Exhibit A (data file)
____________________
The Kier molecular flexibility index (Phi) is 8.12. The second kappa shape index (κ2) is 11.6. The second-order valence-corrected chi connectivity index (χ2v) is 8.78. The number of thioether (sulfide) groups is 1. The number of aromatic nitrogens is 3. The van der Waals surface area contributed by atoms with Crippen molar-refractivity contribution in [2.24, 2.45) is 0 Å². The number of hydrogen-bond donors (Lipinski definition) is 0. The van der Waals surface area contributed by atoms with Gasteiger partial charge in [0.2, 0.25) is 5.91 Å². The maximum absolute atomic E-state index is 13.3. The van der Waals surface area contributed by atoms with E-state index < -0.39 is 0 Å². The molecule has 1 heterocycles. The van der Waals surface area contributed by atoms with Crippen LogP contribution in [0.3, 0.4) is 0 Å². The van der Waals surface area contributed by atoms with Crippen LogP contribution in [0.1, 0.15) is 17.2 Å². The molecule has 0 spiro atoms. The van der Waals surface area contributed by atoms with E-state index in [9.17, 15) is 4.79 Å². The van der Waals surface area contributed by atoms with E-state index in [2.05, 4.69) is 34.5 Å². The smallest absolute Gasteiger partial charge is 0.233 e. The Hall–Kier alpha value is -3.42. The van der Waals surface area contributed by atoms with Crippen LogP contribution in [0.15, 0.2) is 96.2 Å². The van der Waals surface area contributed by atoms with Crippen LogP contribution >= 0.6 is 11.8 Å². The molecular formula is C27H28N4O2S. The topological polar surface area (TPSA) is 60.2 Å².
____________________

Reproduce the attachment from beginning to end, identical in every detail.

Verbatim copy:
The Kier molecular flexibility index (Phi) is 8.12. The second kappa shape index (κ2) is 11.6. The second-order valence-corrected chi connectivity index (χ2v) is 8.78. The number of thioether (sulfide) groups is 1. The number of aromatic nitrogens is 3. The van der Waals surface area contributed by atoms with Crippen molar-refractivity contribution in [2.24, 2.45) is 0 Å². The number of hydrogen-bond donors (Lipinski definition) is 0. The van der Waals surface area contributed by atoms with Gasteiger partial charge in [0.2, 0.25) is 5.91 Å². The maximum absolute atomic E-state index is 13.3. The van der Waals surface area contributed by atoms with E-state index < -0.39 is 0 Å². The molecule has 1 heterocycles. The van der Waals surface area contributed by atoms with Crippen LogP contribution in [0.3, 0.4) is 0 Å². The van der Waals surface area contributed by atoms with Crippen LogP contribution in [0.1, 0.15) is 17.2 Å². The molecule has 0 spiro atoms. The van der Waals surface area contributed by atoms with E-state index in [9.17, 15) is 4.79 Å². The van der Waals surface area contributed by atoms with E-state index in [2.05, 4.69) is 34.5 Å². The smallest absolute Gasteiger partial charge is 0.233 e. The Hall–Kier alpha value is -3.42. The van der Waals surface area contributed by atoms with Crippen LogP contribution in [0.15, 0.2) is 96.2 Å². The van der Waals surface area contributed by atoms with Crippen LogP contribution >= 0.6 is 11.8 Å². The molecular formula is C27H28N4O2S. The topological polar surface area (TPSA) is 60.2 Å².